Another view from the Weekly Standard:

Even if Elvis popularized an art form that people of another race largely invented, it’s hard to argue that a lots and lots of successful black artists didn’t walk right through the doors he opened. Presley was initially a hero among black musicians in Memphis for that reason, and there’s no reason to think Elvis himself was racist. Quite the opposite, in fact.

Rock ‘n’ roll has been around for the better part of a century. If you’re invested in making Elvis an avatar for racial resentments more than 40 years after his death, you’re, perhaps unwittingly, making the problems of contemporary divisions worse.

Read the entire column here.

It’s ELVIS WEEK – “Cheer up my brother”

Today is the last day of ELVIS Week.

At Graceland today:

Mississippi Delta Blues Tour

Departs The Guest House at Graceland at 8:30 a.m. and returns by 6:30 p.m.  
$119/adults; $89/children ages 5-12; children under 5 are not permitted.
Rock ‘n’ roll has its roots in the music of the Mississippi Delta and blues and R&B artists such as B.B. King, Robert Johnson, Muddy Waters, and Ike Turner. The Graceland Excursions Mississippi Delta tour will trace the influences that inspired the creation of rock ‘n’ roll music. Expert tour guides will narrate this day-long adventure that takes a detour down the backroads and explores the deep roots of blues culture and blues history, while discovering delicious foods and reliving a musical revolution powered by raw emotion. Delta Tour includes:

  • Gateway to the Blues Museum: Learn the remarkable story of how the blues were born and the role Tunica and the Delta played in building the genre’s legacy. The museum features interactive exhibits, artwork and more, including a recording studio where you’ll learn the basics of blues music with a chance to record your very own blues song.
  • Delta Blues Museum: Explore the history and heritage of the unique American musical art form. The collection of artifacts at the museum includes musical instruments, recordings, sheet music, posters, photographs, costumes, folk art and much more. One of the largest pieces of the collection is the actual cabin where legendary blues artist Muddy Waters once lived.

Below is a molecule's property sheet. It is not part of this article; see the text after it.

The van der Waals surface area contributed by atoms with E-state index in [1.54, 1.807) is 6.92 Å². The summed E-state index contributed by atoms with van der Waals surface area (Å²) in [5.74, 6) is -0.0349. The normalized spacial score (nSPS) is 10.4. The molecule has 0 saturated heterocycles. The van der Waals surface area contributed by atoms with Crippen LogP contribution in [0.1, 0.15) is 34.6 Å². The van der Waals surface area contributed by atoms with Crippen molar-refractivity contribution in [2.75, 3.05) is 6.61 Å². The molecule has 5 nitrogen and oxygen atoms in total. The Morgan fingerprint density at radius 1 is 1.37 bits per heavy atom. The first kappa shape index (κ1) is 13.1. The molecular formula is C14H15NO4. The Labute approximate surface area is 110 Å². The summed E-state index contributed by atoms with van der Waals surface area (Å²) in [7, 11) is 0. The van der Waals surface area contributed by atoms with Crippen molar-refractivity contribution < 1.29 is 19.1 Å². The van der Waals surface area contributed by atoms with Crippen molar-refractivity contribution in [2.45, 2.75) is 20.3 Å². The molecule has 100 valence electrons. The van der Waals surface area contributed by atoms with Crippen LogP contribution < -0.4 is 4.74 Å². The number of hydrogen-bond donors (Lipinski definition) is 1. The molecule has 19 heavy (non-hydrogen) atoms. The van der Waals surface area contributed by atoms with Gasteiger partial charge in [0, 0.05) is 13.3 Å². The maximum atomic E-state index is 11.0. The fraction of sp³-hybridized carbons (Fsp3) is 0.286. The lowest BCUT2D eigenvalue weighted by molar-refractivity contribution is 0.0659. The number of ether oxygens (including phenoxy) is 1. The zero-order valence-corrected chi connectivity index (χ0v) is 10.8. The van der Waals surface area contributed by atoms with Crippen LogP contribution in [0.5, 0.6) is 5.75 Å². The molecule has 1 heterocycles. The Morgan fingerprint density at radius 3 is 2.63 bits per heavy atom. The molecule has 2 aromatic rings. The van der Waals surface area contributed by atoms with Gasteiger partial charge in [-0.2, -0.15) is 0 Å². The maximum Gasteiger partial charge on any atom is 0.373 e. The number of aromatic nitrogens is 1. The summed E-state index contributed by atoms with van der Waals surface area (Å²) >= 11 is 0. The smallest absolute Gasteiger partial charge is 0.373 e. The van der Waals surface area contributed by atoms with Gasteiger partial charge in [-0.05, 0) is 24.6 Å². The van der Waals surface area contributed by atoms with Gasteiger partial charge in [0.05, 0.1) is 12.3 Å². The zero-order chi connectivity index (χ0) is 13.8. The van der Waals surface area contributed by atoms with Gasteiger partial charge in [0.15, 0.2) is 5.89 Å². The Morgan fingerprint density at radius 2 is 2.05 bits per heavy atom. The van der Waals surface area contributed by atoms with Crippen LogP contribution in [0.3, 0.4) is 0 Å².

• Grammy Museum Mississippi: Located in Cleveland, MS, the museum is dedicated to exploring the past, present and future of music, and the cultural context from which it emerges, while casting a focused spotlight on the deep musical roots of Mississippi. The museum features educational programming, engaging multimedia presentations, and interactive permanent and traveling exhibits, including a Mississippi-centric display that introduces visitors to the impact of Mississippi’s songwriters, producers and musicians on the traditional and modern music landscape.
  • Southern Sounds at Dockery Farms: This historic site is where musicians invented the blues genre around the turn of the 20th century. It’s a mecca to blues enthusiasts and the home to Charley Patton, the “Father of the Blues.”
  • Lunch: Lunch on your own at Ground Zero Blues Club in Clarksdale, Mississippi.

Elvis Live in Concert – with an All-Star Band

7:00 PM. Graceland Soundstage, Elvis Presley’s Memphis. $55
Celebrate the King of Rock ‘n’ Roll’s greatest hits with Elvis live in concert and on the big screen, in the tradition of Elvis’ legendary, live concert tours. A live, rock ‘n’ roll all-star band will accompany Elvis and bring this stage production to life at Graceland with former members of The Stamps Quartet and a very special guest appearance by TCB band member Ronnie Tutt. A not-to-be-missed concert event.

August 18, 1977, the funeral procession for Elvis was held. The caravan was led by a silver Cadillac followed by the white Cadillac hearse with Elvis’ body and 17 white Cadillac limousines on a two and a half mile ride to Forest Hill Cemetery Midtown.

We close with Elvis’ recording of the traditional gospel song “Farther Along” that he personally arranged in 1966.